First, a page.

Chris Benoit is one of the most polarizing figures in pro wrestling history. 

A cult favorite for those who, like myself, were “work rate nerds”, Benoit’s in-ring work was some of the best we have ever seen from a performer. That same work, however, cannot be thought of unless you include the context of the atrocity the same man committed when he killed his wife and young son before killing himself.

This piece delves into the complicated relationship I have with Benoit’s ultimate achievement and one of the best WWE builds in the last 20 years, winning the World Heavyweight Championship at WrestleMania XX in Madison Square Garden.

The start of the story can be traced back to December 2, 2003, in San Jose, CA when Chris Benoit faced Brock Lesnar for the WWE title on SmackDown. This was a very good TV Title match (Meltzer gave it 4.25*) that steered the direction for Benoit moving forward. The GM of Smackdown Paul Heyman declared that Benoit would never get another shot at the WWE Title. Later on, with the Royal Rumble was looming, Heyman set another obstacle in front of Benoit making him enter the Royal Rumble at number one overall. Only one other wrestler had won from the number one spot and that was Shawn Michaels in 1995.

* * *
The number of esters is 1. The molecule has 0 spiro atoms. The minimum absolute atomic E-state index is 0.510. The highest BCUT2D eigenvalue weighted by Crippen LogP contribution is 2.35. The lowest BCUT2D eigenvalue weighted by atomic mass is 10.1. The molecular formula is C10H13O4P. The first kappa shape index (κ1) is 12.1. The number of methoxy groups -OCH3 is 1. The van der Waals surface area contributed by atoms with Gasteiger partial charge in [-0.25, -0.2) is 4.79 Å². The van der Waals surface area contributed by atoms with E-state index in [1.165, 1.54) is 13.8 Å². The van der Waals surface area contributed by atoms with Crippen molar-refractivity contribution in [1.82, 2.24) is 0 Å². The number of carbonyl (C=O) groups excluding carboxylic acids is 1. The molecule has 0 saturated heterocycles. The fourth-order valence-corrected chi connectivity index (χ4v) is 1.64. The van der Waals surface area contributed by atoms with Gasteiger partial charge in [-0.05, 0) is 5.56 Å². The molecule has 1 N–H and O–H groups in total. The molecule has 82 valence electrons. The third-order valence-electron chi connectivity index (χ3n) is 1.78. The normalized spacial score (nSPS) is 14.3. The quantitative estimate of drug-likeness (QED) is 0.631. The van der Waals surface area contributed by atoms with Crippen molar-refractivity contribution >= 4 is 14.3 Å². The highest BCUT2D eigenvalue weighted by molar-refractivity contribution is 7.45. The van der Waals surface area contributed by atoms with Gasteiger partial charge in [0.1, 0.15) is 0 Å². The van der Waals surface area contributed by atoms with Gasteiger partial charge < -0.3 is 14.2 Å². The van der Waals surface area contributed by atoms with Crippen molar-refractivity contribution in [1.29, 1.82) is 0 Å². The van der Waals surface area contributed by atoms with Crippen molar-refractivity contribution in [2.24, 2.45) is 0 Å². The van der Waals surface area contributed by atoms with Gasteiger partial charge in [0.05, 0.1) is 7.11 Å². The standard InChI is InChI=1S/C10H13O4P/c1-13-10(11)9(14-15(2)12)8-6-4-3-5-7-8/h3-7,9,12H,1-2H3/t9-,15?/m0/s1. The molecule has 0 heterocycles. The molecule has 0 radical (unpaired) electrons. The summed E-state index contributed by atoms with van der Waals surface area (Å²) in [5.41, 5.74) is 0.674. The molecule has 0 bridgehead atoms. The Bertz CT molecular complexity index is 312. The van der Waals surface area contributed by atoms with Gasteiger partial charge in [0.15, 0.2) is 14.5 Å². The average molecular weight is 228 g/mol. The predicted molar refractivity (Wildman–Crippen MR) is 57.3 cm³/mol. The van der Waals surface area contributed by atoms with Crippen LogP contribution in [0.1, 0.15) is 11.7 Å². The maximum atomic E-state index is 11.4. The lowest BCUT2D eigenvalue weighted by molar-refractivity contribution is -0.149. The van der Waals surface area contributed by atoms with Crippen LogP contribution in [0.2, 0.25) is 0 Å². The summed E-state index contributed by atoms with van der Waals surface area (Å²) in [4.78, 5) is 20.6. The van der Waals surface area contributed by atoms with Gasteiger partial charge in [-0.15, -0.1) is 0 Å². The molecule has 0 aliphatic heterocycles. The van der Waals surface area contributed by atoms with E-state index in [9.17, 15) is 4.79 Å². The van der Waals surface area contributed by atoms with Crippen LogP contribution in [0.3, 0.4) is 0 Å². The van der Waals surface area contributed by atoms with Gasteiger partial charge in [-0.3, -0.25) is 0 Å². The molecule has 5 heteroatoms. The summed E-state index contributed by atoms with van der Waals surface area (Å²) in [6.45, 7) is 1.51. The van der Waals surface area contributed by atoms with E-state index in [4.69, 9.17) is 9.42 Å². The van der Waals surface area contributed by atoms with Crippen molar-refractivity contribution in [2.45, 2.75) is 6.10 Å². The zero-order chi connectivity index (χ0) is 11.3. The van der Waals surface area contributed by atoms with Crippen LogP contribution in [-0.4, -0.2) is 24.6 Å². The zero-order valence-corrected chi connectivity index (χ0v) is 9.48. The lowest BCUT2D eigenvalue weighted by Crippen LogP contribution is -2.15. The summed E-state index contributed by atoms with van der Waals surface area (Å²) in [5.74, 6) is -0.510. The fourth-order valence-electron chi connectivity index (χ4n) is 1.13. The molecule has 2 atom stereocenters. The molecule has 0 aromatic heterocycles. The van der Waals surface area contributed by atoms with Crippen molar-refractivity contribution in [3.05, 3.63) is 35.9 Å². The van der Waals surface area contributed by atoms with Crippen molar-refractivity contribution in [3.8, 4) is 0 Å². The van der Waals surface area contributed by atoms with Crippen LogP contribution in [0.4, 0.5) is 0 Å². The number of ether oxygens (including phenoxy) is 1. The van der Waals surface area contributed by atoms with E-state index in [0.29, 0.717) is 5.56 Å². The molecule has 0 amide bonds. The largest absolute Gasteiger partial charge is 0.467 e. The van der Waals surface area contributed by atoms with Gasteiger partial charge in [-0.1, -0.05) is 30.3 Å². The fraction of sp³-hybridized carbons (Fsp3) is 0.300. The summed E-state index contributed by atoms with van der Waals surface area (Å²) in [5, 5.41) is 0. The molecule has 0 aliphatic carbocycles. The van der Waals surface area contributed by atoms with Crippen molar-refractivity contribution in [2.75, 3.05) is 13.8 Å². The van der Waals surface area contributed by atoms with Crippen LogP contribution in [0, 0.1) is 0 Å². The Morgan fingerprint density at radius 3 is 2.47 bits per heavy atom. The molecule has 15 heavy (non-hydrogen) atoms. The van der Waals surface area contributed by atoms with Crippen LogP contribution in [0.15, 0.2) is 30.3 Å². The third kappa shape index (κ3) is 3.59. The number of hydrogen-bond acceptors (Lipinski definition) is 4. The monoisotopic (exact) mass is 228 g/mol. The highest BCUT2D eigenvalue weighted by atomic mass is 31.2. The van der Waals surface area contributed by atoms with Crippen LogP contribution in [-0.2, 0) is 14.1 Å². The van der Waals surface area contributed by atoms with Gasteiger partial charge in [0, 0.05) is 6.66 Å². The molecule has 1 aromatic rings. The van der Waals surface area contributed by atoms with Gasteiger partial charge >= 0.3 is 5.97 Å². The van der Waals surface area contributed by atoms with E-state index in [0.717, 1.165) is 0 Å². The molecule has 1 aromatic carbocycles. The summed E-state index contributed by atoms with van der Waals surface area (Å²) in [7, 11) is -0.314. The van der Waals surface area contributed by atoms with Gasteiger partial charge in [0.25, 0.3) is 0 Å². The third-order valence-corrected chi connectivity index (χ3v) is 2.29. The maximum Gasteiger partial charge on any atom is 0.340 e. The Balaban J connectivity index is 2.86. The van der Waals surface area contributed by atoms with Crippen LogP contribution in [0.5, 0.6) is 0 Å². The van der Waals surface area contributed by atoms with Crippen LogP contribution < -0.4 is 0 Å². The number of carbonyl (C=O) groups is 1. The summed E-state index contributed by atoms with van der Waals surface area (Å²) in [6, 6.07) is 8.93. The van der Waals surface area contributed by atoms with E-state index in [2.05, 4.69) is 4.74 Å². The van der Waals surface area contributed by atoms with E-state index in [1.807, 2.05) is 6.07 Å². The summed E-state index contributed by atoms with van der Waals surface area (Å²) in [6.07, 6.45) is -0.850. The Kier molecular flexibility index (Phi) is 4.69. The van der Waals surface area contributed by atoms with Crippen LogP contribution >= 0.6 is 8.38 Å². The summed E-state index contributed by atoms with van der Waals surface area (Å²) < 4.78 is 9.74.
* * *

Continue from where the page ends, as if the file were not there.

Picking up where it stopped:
Fast forward to the Royal Rumble and Benoit outlasted all 29 men, including a fantastic finish against The Big Show, where Benoit brilliantly leveraged Show over the top rope after being in the match for 61:30. Benoit was halfway to reaching the top of the mountain by earning the opportunity to main event the grandest stage of them all in the most legendary American venue: WrestleMania XX in Madison Square Garden.

The RAW after Royal Rumble 2004 started out with HHH and HBK in the ring after their draw in the Last Man Standing match for the World Heavyweight Title the prior evening. Remember that these two were in the midst of a six-year-long blood feud after HHH took over DeGeneration-X when Michaels had to step away due to his back injuries. Stone Cold comes out and announces that the winner of the 2004 Royal Rumble match (Benoit) would be challenging for the World Heavyweight Championship at WrestleMania XX. As you can imagine both men were outraged that Benoit made the jump to RAW. This was well before brand jumping became commonplace. 

With Benoit now in line to challenge HHH at WrestleMania, an incensed Shawn Michaels went on a warpath to do everything he could to get himself in the match against HHH. In a promo Michaels cut on Benoit during the contract signing, he referenced the blood feud with HHH and that it needed to be finished on the grandest stage of them all. Benoit starts firing back and Michaels delivers Sweet Chin Music, signs the contract and leaves a shocked Eric Bischoff in the ring. Shortly thereafter, Michaels was added to the match, sending HHH on a rampage where he would spend the next few weeks taking out the other two competitors.